Matt Williams, coach of unbeaten Leinster, is preparing his men for a team capable of defeating them at their own game, as so many Scottish sides have done in Dublin before.

''Our guys tend tend to go out on the pitch thinking they can score four tries against anyone and win the game, but Glasgow look like a side who think that if the opposition score four tries they can score six,'' he said.

Having had an extra day's rest, however, and with what must be described as home advantage, even if the game is not on their home pitch at Donnybrook, Leinster must still be odds-on favourites, particularly since there seems no danger of them being taken by surprise by this free-scoring Glasgow side.

Tonight's visitors to the Irish capital are, however, beginning to enjoy their reputation as entertainers. ''In patches last Saturday we were as good as we've been at any time and while it is still very much Jekyll and Hyde, I believe there is a very big game in there,'' was the assessment of Glasgow's captain, Andy Nicol, who first made his name in this city.

That was back in 1992 when the scrum-half made a memorable try-scoring break on only his second appearance for his country in a win that was part of a sequence which shows a stark contrast between Scottish and Irish fates at Ireland's national stadium.

Since 1988, a year when the now near veteran Nicol was touring Australia with the Scottish Schools, Ireland have played 27 championship matches at Lansdowne Road and won only seven; Scotland during the same period have visited six times and lost just once.

Perhaps, then, while the ground is little more than one of Tommy Hayes' better punts from Leinster's home ground, the claim that this is a ''neutral'' venue is slightly more credible than it first seemed. Furthermore, Leinster are aware of the extent to which Scottish sides enjoy the short trip over the Irish Sea. In the past three seasons, in which Leicester, Stade Francais, Biarritz, Northampton, Newcastle and Newport have all been beaten there on European Cup duty, it was Edinburgh's comeback draw at Donnybrook last season that knocked Leinster out of the tournament.

That said, Glasgow have been well beaten on their visits to Dublin both on European duty two years ago and at the outset of this Celtic League campaign, while Gordon Bulloch is the only other member of the squad to have been involved in one of those many Scotland successes in Dublin.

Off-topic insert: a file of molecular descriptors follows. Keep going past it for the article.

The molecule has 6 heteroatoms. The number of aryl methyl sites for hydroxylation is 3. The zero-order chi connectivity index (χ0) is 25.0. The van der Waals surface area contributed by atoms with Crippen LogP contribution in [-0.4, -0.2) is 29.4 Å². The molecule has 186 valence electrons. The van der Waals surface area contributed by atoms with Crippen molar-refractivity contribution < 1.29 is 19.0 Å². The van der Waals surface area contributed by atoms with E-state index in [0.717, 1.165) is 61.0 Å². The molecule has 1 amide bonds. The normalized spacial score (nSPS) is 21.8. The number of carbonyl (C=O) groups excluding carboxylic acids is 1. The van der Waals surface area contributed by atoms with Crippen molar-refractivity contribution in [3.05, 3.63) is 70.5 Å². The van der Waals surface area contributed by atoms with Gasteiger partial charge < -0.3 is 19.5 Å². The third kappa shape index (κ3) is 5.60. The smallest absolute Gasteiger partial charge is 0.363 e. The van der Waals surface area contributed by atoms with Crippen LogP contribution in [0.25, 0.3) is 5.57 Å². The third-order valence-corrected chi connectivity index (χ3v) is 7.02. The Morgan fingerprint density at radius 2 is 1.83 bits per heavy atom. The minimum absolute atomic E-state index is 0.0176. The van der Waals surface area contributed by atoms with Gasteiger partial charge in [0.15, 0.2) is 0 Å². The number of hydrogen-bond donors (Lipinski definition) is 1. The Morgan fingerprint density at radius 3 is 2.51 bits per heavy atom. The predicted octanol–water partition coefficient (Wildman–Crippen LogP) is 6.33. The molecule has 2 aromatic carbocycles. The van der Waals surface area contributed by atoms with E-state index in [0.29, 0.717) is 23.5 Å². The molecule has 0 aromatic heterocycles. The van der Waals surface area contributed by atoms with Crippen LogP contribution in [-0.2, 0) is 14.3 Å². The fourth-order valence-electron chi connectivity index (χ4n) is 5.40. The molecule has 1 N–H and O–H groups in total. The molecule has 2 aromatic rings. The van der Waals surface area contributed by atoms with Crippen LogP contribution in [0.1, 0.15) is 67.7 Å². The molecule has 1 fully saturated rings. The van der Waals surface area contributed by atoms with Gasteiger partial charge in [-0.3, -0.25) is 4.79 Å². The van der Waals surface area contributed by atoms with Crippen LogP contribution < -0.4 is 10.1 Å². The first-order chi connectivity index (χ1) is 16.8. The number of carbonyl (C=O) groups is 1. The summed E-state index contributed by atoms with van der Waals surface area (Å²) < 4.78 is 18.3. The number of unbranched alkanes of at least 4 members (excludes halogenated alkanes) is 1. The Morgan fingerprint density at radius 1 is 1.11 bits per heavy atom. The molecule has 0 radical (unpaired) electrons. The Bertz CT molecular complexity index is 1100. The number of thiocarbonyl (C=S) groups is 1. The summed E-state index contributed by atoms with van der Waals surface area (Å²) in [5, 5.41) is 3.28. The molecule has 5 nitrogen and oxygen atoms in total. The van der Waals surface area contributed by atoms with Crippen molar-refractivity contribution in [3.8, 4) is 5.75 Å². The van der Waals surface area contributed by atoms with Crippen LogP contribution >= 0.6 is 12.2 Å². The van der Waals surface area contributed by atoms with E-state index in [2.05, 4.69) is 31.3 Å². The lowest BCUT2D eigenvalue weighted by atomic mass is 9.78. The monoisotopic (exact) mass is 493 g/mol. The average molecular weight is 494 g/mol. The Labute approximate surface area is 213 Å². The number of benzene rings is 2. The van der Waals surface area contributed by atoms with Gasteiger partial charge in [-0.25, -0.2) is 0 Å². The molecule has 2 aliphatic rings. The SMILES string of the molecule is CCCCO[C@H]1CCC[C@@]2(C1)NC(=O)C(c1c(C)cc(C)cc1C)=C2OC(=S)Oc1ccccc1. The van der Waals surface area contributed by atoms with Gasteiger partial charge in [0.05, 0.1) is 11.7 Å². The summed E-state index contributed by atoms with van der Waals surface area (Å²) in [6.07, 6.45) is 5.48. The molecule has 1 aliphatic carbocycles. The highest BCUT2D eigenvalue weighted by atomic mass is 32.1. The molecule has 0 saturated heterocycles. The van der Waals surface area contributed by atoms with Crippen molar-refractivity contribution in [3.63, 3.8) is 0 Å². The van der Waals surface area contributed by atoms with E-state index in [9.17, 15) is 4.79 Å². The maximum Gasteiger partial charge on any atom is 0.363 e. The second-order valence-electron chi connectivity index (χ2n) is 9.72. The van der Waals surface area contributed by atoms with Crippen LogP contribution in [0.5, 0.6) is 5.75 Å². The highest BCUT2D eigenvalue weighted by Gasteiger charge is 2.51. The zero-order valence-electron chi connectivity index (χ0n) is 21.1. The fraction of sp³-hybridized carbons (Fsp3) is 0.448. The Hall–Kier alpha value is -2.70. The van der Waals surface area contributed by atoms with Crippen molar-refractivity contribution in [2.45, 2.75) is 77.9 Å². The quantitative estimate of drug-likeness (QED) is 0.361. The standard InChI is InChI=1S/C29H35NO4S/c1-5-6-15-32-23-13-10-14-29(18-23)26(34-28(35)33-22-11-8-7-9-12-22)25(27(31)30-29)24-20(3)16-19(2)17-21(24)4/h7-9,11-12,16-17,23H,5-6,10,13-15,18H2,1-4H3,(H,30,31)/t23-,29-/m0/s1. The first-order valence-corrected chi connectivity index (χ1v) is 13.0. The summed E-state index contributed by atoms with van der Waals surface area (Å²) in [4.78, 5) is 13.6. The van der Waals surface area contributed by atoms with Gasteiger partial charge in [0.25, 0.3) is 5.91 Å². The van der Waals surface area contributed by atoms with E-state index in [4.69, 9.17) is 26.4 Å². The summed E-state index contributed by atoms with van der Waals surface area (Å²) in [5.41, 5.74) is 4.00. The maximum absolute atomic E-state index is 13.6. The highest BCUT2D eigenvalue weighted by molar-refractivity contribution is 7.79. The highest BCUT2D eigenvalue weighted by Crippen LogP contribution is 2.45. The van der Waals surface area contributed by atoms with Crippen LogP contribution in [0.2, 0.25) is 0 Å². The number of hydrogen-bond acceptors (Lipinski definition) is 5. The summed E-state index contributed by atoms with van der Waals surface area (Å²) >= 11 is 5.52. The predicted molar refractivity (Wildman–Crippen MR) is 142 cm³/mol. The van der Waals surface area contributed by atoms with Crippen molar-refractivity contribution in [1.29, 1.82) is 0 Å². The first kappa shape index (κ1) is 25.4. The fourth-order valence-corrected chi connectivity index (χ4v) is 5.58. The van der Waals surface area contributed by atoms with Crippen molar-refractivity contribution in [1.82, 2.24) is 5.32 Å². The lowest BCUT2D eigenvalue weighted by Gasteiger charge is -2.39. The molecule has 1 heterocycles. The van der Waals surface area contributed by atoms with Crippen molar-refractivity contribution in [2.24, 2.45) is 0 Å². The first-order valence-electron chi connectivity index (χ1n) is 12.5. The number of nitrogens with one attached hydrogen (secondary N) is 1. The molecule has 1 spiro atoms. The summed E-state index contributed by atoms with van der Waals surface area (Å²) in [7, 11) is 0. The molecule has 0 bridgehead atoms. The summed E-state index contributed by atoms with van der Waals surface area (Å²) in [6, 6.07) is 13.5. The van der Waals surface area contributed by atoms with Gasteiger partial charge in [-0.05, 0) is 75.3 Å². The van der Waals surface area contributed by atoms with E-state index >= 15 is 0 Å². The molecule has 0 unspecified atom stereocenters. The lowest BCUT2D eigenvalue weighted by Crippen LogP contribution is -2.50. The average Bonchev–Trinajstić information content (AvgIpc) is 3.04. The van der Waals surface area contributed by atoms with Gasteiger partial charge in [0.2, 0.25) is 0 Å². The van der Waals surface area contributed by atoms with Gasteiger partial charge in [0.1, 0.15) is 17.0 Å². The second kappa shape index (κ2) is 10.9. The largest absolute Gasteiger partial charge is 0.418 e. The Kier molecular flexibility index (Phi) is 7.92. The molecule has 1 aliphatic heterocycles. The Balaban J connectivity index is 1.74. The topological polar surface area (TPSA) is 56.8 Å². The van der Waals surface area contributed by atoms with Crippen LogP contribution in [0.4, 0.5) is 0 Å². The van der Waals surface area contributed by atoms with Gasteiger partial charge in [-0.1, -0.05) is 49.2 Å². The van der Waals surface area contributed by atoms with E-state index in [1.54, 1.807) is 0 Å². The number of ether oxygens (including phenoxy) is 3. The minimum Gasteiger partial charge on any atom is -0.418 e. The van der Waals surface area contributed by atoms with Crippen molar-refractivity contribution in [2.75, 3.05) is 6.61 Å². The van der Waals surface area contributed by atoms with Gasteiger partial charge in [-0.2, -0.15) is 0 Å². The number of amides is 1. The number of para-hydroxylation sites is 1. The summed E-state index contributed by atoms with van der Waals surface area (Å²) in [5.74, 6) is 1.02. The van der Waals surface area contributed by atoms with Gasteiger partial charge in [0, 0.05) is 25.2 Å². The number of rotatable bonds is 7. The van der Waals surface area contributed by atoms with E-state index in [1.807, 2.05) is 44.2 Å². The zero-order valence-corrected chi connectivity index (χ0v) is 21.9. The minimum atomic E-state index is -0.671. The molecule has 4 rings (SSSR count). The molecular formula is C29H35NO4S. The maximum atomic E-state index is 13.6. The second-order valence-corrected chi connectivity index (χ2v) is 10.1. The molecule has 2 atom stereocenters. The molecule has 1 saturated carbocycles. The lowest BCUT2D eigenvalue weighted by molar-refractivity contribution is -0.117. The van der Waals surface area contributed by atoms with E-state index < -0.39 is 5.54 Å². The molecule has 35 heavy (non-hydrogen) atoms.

In preparing to lead a highly inexperienced side at Lansdowne Road, then, Nicol can draw on the experience of having been a 20-year-old playing there under David Sole almost a decade ago. He will be warning them not to expect to enter what will instantly feel like a great sporting venue.

''My outstanding memory of the place is just how small it is,'' Nicol explained. ''People told me that before I went there and I didn't really believe them until the game. It was a unique ground back in 1992 and it is even more so now because of the way stadiums have developed around the world. We have become used to international grounds being so impressive but at Lansdowne Road you have the stands either side, with terracing at either end and two clubhouses in the corners.''

He also expects the atmosphere to be strange. ''I would be surprised if there were 20,000 or even 15,000 there. I played in an A international there when there was a very poor crowd and it was a bit eery,'' said Nicol.

Yet he suspects that will not greatly bother Glasgow's youngsters. ''With professionalism, the mentality has changed a bit and we are also trying to get it across that this is just another game,'' he noted.

''However, the fantastic thing about being 22 is that you don't have your head full of thoughts about the significance of the game or care which bit of grass it's on, you just want to go out and play rugby.''

Enjoying the game, even while playing for a living, is something Glasgow's senior figures have stressed, aware as they are that a huge opportunity beckons.

As for the added pressure of this being win or bust, Nicol noted that while last week's win over Connacht was their first official knockout match as a team, this whole campaign has felt like that.

''Since we lost our third match in this competition at Bridgend, every game has effectively been knockout because if we had lost any more games in the pool section we knew we would be out. So obviously we are underdogs because of Leinster's record this season and where this game is being played, but we know we have game breakers all over the pitch and that we can score tries against anyone, which is what gives you the confidence to believe you can win games.''

Leinster v Glasgow at Lansdowne Road tonight (kick-off 7.35pm) G Dempsey; D Hickie, B O'Driscoll, S Horgan, G D'Arcy; N Spooner, B O'Meara; R Corrigan capt, S Byrne, P Wallace, L Cullen, M O'Kelly, E Miller, K Gleeson, V Costello. Replacements: P Coyle or E Byrne, G Hickie, B Casey, T Brennan, B Willis, P McKenna or S Keogh, A Magro

Glasgow R Kerr; J Steel, J McLaren, A Henderson, M Bartlett; T Hayes, A Nicol capt; G McIlwham, G Bulloch, L Harrison, N Ross, J White, G Simpson, G Flockhart, R Reid. Replacements: G Scott, E Murray, S Griffiths, A Hall, G Beveridge, B Irving, A Bulloch